The world has descended in droves upon the 2012 London Games organizing committee (Locog) site to view the widely criticized Wolff Olins logo design above. According to the Financial Times, nearly 350,000 unique visitors from 178 countries have dropped by for a look with hit rates doubling every 24 hours—all since Monday.
A Subjective Observation
We’re experts, brand agents, designers, keepers of the knowledge of all that sells and communicates, and some of you value our opinion on such things. Well, this one is bigger than all of us.
The new London 2012 mark is too acidic, too simplistic, too pedestrian and just too harsh in its styling for such an important worldwide event. Plainly, the aesthetic is lacking any real finesse. But the fact that we don’t like it is irrelevant to this particular brand.
10 Objective Observations
1. Memorable. Like it or not, if the new mark isn’t indelibly etched on your mind’s eye already, it soon will be.
2. Graphic. Bold counts, and this mark is nothing if not bold. It will compete with nearly any visual noise out there and hold its own.
3. Pragmatic. This suite of marks will reproduce well in any medium: print, web, interactive, television, apparel—no problem.
4. Malleable. The flat planes in this mark allow for a window-like view—albeit a broken window. All manner of messages can be displayed in its ample panes without compromising the core brand.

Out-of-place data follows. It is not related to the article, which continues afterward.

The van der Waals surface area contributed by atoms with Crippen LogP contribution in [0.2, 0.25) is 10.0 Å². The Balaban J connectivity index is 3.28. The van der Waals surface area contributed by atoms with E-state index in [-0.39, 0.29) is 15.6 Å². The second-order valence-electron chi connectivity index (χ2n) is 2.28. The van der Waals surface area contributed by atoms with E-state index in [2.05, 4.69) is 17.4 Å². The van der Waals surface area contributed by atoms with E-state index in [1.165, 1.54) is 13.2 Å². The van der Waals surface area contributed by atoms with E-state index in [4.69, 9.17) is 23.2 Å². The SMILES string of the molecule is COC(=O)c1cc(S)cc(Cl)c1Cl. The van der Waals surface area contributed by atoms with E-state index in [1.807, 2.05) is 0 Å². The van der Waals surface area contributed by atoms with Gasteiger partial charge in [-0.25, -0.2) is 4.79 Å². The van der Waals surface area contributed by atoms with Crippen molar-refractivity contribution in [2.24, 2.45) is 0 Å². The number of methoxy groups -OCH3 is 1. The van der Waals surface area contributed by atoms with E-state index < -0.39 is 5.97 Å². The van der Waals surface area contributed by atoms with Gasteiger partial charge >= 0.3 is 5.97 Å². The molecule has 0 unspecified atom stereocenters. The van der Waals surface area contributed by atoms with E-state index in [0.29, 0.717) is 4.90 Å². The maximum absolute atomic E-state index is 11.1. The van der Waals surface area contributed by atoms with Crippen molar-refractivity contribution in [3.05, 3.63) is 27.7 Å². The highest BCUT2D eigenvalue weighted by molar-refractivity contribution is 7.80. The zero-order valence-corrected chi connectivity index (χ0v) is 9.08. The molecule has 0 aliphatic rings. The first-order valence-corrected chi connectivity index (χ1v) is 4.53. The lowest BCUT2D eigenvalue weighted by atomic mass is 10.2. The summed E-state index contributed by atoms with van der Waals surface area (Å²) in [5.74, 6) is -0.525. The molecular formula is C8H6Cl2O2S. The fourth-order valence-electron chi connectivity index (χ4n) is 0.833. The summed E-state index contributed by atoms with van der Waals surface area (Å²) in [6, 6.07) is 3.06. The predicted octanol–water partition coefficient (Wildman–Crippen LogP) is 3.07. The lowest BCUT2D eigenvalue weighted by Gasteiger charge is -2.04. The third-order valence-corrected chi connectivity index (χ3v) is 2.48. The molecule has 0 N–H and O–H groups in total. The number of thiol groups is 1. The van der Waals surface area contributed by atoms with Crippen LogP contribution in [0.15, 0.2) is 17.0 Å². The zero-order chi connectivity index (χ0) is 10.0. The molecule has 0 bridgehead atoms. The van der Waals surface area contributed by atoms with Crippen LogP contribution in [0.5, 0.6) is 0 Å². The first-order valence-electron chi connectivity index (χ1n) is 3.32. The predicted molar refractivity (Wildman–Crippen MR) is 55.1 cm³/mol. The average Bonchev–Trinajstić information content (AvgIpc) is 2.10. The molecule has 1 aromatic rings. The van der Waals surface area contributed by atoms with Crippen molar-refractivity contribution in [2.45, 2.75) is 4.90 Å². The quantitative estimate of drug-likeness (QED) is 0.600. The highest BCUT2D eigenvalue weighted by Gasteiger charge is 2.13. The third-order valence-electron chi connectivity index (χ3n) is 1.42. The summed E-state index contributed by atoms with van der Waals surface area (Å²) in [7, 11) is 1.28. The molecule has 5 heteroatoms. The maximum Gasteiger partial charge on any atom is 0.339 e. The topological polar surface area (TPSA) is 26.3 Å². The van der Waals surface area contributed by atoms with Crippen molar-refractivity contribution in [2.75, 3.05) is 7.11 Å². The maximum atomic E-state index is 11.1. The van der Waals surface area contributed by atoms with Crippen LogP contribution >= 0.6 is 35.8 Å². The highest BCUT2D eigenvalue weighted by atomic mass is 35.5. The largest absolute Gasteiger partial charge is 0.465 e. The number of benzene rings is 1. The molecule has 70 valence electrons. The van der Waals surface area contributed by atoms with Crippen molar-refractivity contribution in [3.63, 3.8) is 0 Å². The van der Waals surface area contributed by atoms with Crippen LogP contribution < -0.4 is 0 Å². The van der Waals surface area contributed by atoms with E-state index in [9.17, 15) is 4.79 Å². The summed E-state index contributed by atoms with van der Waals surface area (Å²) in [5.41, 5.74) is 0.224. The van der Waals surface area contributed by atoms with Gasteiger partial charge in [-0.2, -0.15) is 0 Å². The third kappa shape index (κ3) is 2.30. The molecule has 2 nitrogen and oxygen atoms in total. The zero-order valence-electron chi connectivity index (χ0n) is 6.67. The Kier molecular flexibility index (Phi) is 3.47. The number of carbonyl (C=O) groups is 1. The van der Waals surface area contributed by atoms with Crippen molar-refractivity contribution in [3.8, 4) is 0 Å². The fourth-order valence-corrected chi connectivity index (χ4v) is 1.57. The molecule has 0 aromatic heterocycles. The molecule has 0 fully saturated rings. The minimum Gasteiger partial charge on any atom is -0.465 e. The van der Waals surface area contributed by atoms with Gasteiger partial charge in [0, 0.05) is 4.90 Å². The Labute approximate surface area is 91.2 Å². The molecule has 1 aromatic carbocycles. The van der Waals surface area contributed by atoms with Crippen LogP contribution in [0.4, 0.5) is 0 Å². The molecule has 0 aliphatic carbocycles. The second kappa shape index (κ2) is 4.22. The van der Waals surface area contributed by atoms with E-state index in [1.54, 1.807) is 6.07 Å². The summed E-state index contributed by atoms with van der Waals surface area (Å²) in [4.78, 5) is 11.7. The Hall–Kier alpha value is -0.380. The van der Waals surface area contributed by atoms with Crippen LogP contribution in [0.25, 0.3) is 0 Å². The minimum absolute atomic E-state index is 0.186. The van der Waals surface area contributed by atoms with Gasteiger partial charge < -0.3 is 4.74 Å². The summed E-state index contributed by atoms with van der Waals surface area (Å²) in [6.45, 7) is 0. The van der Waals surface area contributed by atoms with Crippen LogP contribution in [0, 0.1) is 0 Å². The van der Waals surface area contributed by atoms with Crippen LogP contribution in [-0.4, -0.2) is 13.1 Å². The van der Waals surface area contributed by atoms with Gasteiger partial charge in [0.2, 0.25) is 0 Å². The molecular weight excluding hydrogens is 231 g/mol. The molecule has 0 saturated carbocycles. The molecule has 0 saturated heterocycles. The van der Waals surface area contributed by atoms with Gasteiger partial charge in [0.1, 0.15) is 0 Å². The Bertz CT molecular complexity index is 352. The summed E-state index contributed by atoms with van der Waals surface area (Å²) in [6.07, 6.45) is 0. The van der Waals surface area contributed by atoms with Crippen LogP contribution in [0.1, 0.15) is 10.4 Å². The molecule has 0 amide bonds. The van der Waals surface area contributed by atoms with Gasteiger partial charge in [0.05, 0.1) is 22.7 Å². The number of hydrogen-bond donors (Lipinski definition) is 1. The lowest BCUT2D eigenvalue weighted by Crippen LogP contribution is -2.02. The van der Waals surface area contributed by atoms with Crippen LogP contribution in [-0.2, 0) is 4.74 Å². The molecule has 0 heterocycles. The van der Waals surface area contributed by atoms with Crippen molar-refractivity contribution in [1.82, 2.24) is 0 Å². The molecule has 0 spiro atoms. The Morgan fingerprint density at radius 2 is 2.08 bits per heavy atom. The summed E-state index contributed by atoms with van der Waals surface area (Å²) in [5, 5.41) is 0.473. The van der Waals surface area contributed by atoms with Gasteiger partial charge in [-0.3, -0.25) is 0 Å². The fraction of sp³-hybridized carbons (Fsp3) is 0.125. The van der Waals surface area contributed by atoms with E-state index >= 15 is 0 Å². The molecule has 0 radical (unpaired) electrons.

5. Colorful. It’s the Olympics. Color is a staple element of all Olympics. Color represents diversity, youth and vibrancy—this mark just ratchets it up an acidic notch or two.
6. Childlike. The 5-piece jigsaw puzzle design seems thrown together—too easy? Andy Warhol and Pablo Picasso made careers out of such simplistic imagery. Simple often equates to memorable.
7. Different/New. Of course it’s controversial, there’s not a staid preconception within a kilometer of this mark—no human forms, no flags, no indigenous architectural graphics.
8. Descriptive. 2012. What’s fundamental in differentiating one Olympic from another? The year. “Do you remember Nadia in the 1976 Olympics…?” No misunderstanding which year belongs to this mark.
9. Consistent. Personal preference aside, the elements, stylings and schematics of this mark are sound and consistently deployed across the system.
10. Buzz. Game over. Mission accomplished. 350,000 unique visitors—since Monday? Wolff Olins should have negotiated a commission based on a “ubiquitous distribution” clause.
A Reflective Observation
In response to the world’s incessant need to socialize online, Wolff Olins even incorporated a social design experience. Site visitors are invited to submit their own design variations based on a given template. Here are 3 that caught our eye:
Eventually the public, this mark, and the controversy surrounding it will find comfortable harmony with one another. And then this will be the most memorable (and brash) mark in Olympic history.
An online petition asking for its recall was shut down after two days and nearly 50,000 signatures because the originator did not want to damage the reputation of the London Games. Besides, they’re too invested to pull the mark.
Even though we don’t care for the new logo aesthetically, we applaud the impact. It’s here to stay—ride that publicity wave for all it’s worth.